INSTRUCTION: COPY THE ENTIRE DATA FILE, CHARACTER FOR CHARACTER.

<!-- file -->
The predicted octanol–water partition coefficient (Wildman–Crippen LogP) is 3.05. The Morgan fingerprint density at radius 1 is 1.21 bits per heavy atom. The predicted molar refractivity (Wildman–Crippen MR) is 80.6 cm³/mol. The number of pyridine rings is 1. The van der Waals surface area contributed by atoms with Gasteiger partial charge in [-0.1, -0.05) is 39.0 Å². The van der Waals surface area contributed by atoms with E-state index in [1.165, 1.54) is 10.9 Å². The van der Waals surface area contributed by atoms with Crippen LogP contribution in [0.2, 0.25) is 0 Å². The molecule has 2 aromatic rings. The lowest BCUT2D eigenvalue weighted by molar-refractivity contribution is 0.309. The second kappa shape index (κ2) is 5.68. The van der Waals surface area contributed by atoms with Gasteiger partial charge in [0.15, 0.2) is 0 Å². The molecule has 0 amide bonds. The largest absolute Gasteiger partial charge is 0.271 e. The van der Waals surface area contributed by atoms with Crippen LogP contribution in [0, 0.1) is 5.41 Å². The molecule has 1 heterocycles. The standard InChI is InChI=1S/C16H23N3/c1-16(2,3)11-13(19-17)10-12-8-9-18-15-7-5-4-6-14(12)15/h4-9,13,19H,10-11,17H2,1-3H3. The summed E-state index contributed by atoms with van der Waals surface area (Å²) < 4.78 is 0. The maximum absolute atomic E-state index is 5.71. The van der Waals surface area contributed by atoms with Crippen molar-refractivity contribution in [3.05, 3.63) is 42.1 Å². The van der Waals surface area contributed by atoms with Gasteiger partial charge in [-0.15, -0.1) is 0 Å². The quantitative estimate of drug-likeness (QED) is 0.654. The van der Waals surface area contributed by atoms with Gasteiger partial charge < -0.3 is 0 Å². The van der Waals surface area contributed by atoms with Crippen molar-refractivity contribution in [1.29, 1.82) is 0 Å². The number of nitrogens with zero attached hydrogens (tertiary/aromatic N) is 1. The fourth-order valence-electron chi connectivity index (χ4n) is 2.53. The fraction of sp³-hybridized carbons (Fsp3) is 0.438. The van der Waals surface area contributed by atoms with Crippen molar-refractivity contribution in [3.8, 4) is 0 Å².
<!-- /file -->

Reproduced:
The predicted octanol–water partition coefficient (Wildman–Crippen LogP) is 3.05. The Morgan fingerprint density at radius 1 is 1.21 bits per heavy atom. The predicted molar refractivity (Wildman–Crippen MR) is 80.6 cm³/mol. The number of pyridine rings is 1. The van der Waals surface area contributed by atoms with Gasteiger partial charge in [-0.1, -0.05) is 39.0 Å². The van der Waals surface area contributed by atoms with E-state index in [1.165, 1.54) is 10.9 Å². The van der Waals surface area contributed by atoms with Crippen LogP contribution in [0.2, 0.25) is 0 Å². The molecule has 2 aromatic rings. The lowest BCUT2D eigenvalue weighted by molar-refractivity contribution is 0.309. The second kappa shape index (κ2) is 5.68. The van der Waals surface area contributed by atoms with Gasteiger partial charge in [0.15, 0.2) is 0 Å². The molecule has 0 amide bonds. The largest absolute Gasteiger partial charge is 0.271 e. The van der Waals surface area contributed by atoms with Crippen LogP contribution in [0, 0.1) is 5.41 Å². The molecule has 1 heterocycles. The standard InChI is InChI=1S/C16H23N3/c1-16(2,3)11-13(19-17)10-12-8-9-18-15-7-5-4-6-14(12)15/h4-9,13,19H,10-11,17H2,1-3H3. The summed E-state index contributed by atoms with van der Waals surface area (Å²) < 4.78 is 0. The maximum absolute atomic E-state index is 5.71. The van der Waals surface area contributed by atoms with Crippen molar-refractivity contribution in [3.05, 3.63) is 42.1 Å². The van der Waals surface area contributed by atoms with Gasteiger partial charge in [-0.15, -0.1) is 0 Å². The quantitative estimate of drug-likeness (QED) is 0.654. The van der Waals surface area contributed by atoms with Gasteiger partial charge < -0.3 is 0 Å². The van der Waals surface area contributed by atoms with Crippen molar-refractivity contribution in [1.29, 1.82) is 0 Å². The number of nitrogens with zero attached hydrogens (tertiary/aromatic N) is 1. The fourth-order valence-electron chi connectivity index (χ4n) is 2.53. The fraction of sp³-hybridized carbons (Fsp3) is 0.438. The van der Waals surface area contributed by atoms with Crippen molar-refractivity contribution in [3.8, 4) is 0 Å².